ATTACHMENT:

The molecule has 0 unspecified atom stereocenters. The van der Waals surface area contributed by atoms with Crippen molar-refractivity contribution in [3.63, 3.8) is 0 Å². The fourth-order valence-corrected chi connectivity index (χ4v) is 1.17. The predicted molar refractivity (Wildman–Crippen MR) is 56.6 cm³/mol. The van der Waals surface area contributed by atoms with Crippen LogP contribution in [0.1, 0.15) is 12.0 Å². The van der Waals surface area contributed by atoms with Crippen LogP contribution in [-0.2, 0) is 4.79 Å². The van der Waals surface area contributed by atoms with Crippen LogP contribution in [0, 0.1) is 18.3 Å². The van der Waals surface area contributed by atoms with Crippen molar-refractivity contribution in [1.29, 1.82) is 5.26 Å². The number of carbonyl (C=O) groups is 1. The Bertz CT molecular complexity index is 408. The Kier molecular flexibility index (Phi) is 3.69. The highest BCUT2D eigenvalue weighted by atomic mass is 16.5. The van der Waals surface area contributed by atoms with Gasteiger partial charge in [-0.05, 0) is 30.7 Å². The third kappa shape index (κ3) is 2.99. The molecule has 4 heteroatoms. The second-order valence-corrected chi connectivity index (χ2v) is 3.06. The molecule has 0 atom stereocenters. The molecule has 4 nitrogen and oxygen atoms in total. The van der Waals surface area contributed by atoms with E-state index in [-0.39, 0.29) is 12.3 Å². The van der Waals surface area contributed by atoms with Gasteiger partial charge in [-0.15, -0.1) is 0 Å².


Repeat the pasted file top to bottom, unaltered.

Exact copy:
The molecule has 0 unspecified atom stereocenters. The van der Waals surface area contributed by atoms with Crippen molar-refractivity contribution in [3.63, 3.8) is 0 Å². The fourth-order valence-corrected chi connectivity index (χ4v) is 1.17. The predicted molar refractivity (Wildman–Crippen MR) is 56.6 cm³/mol. The van der Waals surface area contributed by atoms with Crippen LogP contribution in [0.1, 0.15) is 12.0 Å². The van der Waals surface area contributed by atoms with Crippen LogP contribution in [-0.2, 0) is 4.79 Å². The van der Waals surface area contributed by atoms with Crippen LogP contribution in [0, 0.1) is 18.3 Å². The van der Waals surface area contributed by atoms with Crippen molar-refractivity contribution in [1.29, 1.82) is 5.26 Å². The number of carbonyl (C=O) groups is 1. The Bertz CT molecular complexity index is 408. The Kier molecular flexibility index (Phi) is 3.69. The highest BCUT2D eigenvalue weighted by atomic mass is 16.5. The van der Waals surface area contributed by atoms with Gasteiger partial charge in [-0.05, 0) is 30.7 Å². The third kappa shape index (κ3) is 2.99. The molecule has 4 heteroatoms. The second-order valence-corrected chi connectivity index (χ2v) is 3.06. The molecule has 0 atom stereocenters. The molecule has 4 nitrogen and oxygen atoms in total. The van der Waals surface area contributed by atoms with E-state index in [-0.39, 0.29) is 12.3 Å². The van der Waals surface area contributed by atoms with Gasteiger partial charge in [-0.15, -0.1) is 0 Å².